Teaching as Collaborative Social Practice

As a practicum, this course invites students to actively explore the evolving role of the artist engaged in teaching as an art practice. The aim is to support the undergraduate who is currently teaching or who has an interest in teaching in The Saturday Program. In this course, we will explore questions such as: What is [un]learning? What constitutes community? To what extent is teaching an art practice? To what extent is art itself, pedagogical? How is knowledge produced through art? How does art and art-making prompt us to build ecosystems between these emergent bits of knowledge? Introductions to an interdisciplinary set of readings, artists, collectives and institutions that hold varied approaches to the notion of community, learning, social discourse and positionality will also be essential to the class. This course is not designed as an overview or survey. This class is designed as an opportunity for collective inquiry and play. Weekly sessions will include short lectures, collaborative activities, and discussions.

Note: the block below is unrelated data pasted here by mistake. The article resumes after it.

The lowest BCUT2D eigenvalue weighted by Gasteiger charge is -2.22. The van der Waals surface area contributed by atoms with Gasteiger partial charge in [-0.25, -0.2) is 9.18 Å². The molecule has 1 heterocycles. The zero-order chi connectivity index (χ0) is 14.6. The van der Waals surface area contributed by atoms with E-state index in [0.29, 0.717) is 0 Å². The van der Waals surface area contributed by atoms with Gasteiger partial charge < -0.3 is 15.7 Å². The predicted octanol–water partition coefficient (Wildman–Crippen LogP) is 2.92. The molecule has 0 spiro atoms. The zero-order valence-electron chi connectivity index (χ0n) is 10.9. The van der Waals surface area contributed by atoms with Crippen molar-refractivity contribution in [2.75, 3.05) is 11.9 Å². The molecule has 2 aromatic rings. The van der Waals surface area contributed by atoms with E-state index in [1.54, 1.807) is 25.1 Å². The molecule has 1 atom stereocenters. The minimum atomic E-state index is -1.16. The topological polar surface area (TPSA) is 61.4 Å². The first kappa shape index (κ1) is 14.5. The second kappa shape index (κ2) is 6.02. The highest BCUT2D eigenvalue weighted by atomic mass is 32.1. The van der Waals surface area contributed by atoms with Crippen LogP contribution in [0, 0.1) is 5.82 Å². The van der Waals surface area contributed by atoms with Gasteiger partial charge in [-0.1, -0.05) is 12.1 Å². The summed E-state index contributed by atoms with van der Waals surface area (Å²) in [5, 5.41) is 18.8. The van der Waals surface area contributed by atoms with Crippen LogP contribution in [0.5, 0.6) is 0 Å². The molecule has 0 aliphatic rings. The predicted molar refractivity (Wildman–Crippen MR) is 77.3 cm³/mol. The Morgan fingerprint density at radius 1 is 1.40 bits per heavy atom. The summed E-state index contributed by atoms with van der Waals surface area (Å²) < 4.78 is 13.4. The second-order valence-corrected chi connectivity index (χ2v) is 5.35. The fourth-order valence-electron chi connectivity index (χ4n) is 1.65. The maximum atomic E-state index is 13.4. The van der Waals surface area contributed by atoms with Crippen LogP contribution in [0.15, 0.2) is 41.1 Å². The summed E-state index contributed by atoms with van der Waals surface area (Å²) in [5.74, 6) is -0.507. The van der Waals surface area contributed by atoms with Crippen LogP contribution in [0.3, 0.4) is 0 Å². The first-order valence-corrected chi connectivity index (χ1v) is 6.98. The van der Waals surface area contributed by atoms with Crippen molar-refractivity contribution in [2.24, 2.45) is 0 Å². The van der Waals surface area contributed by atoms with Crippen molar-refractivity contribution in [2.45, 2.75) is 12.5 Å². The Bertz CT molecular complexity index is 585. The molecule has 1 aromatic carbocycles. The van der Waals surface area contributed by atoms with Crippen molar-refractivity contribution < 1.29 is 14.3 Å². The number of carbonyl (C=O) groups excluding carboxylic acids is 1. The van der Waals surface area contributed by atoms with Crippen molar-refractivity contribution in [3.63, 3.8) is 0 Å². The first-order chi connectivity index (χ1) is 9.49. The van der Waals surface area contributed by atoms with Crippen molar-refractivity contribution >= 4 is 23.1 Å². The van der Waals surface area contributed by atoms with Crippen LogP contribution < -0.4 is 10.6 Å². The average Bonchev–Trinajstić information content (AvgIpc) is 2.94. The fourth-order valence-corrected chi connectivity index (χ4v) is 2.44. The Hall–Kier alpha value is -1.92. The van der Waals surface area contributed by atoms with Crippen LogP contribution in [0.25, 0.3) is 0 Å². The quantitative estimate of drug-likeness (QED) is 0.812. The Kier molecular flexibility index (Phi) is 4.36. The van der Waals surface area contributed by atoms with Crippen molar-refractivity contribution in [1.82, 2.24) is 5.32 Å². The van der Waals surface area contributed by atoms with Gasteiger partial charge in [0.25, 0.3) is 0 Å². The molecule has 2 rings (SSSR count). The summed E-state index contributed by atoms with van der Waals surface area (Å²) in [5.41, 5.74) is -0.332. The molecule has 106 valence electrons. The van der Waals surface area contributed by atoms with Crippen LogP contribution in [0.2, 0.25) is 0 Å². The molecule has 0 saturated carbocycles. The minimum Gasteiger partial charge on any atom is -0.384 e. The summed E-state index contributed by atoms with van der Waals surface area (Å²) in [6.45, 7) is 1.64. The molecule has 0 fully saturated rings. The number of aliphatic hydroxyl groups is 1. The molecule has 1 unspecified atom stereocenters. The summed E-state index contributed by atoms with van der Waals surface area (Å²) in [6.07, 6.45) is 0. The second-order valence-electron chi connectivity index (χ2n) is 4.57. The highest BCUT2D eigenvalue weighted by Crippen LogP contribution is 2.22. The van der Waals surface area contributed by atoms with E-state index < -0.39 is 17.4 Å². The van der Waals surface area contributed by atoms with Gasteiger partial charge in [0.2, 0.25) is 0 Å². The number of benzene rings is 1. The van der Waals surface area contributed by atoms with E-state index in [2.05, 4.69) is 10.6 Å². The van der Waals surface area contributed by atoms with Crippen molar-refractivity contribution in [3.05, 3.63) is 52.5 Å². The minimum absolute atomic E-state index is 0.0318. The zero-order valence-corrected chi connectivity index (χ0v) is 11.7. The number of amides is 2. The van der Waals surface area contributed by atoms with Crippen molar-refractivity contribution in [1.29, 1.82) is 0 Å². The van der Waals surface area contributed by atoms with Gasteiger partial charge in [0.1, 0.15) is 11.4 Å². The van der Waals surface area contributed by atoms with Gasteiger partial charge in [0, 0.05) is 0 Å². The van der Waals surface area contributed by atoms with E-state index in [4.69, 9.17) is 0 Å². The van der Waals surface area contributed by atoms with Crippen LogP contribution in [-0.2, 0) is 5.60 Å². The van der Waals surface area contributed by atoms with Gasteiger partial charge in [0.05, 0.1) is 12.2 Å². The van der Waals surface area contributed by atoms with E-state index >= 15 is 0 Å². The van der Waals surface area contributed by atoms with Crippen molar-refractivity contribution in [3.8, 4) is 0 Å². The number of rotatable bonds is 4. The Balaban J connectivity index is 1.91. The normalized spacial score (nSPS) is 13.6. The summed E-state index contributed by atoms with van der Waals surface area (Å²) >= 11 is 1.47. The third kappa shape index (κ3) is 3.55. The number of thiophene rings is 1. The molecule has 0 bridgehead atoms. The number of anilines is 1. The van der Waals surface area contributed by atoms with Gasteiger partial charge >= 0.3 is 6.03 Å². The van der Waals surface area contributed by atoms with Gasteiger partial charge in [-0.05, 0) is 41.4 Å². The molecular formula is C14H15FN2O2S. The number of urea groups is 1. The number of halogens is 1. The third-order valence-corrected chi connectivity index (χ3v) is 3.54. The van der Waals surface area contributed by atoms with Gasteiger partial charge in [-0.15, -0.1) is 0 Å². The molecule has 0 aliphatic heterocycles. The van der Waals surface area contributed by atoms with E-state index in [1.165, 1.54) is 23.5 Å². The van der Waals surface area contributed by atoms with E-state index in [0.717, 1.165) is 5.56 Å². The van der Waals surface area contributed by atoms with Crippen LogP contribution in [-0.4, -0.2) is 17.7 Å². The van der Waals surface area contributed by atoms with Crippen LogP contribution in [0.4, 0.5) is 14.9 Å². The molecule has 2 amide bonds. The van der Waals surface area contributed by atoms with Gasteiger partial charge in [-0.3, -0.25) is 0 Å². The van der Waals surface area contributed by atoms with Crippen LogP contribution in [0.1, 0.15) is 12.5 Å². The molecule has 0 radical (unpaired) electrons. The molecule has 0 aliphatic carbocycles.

Spring 2024, Fall 2023. 3 Credits.

Course Code: FA-301

  • Founded by inventor, industrialist and philanthropist Peter Cooper in 1859, The Cooper Union for the Advancement of Science and Art offers education in art, architecture and engineering, as well as courses in the humanities and social sciences.

  • “My feelings, my desires, my hopes, embrace humanity throughout the world,” Peter Cooper proclaimed in a speech in 1853. He looked forward to a time when, “knowledge shall cover the earth as waters cover the great deep.”

  • From its beginnings, Cooper Union was a unique institution, dedicated to founder Peter Cooper's proposition that education is the key not only to personal prosperity but to civic virtue and harmony.

  • Peter Cooper wanted his graduates to acquire the technical mastery and entrepreneurial skills, enrich their intellects and spark their creativity, and develop a sense of social justice that would translate into action.